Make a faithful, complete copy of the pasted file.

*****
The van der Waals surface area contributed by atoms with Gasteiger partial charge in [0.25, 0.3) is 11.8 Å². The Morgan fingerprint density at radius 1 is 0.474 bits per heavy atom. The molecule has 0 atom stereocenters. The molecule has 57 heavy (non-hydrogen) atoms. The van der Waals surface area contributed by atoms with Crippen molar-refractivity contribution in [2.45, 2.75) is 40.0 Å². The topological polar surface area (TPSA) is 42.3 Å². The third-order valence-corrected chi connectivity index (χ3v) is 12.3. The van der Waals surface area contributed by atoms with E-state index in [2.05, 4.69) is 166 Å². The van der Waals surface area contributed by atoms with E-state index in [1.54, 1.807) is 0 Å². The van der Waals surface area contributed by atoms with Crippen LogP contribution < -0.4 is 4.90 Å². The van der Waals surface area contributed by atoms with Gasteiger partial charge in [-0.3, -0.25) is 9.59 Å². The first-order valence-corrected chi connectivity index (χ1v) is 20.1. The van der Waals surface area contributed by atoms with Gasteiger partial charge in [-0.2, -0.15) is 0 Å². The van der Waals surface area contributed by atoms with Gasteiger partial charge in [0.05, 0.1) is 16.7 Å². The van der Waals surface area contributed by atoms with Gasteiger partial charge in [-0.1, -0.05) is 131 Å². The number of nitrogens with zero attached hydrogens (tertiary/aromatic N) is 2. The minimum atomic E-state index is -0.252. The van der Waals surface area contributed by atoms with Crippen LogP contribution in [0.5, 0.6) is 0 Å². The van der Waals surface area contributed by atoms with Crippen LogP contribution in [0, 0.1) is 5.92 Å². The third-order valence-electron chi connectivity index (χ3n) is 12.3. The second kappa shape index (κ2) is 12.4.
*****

The van der Waals surface area contributed by atoms with Gasteiger partial charge in [0.25, 0.3) is 11.8 Å². The Morgan fingerprint density at radius 1 is 0.474 bits per heavy atom. The molecule has 0 atom stereocenters. The molecule has 57 heavy (non-hydrogen) atoms. The van der Waals surface area contributed by atoms with Crippen molar-refractivity contribution in [2.45, 2.75) is 40.0 Å². The topological polar surface area (TPSA) is 42.3 Å². The third-order valence-corrected chi connectivity index (χ3v) is 12.3. The van der Waals surface area contributed by atoms with E-state index in [2.05, 4.69) is 166 Å². The van der Waals surface area contributed by atoms with E-state index in [1.54, 1.807) is 0 Å². The van der Waals surface area contributed by atoms with Crippen LogP contribution < -0.4 is 4.90 Å². The van der Waals surface area contributed by atoms with Gasteiger partial charge in [-0.3, -0.25) is 9.59 Å². The first-order valence-corrected chi connectivity index (χ1v) is 20.1. The van der Waals surface area contributed by atoms with Gasteiger partial charge in [-0.2, -0.15) is 0 Å². The van der Waals surface area contributed by atoms with Gasteiger partial charge in [0.05, 0.1) is 16.7 Å². The van der Waals surface area contributed by atoms with Gasteiger partial charge in [-0.1, -0.05) is 131 Å². The number of nitrogens with zero attached hydrogens (tertiary/aromatic N) is 2. The minimum atomic E-state index is -0.252. The van der Waals surface area contributed by atoms with Crippen LogP contribution in [0.5, 0.6) is 0 Å². The van der Waals surface area contributed by atoms with Crippen LogP contribution in [0, 0.1) is 5.92 Å². The third-order valence-electron chi connectivity index (χ3n) is 12.3. The second kappa shape index (κ2) is 12.4.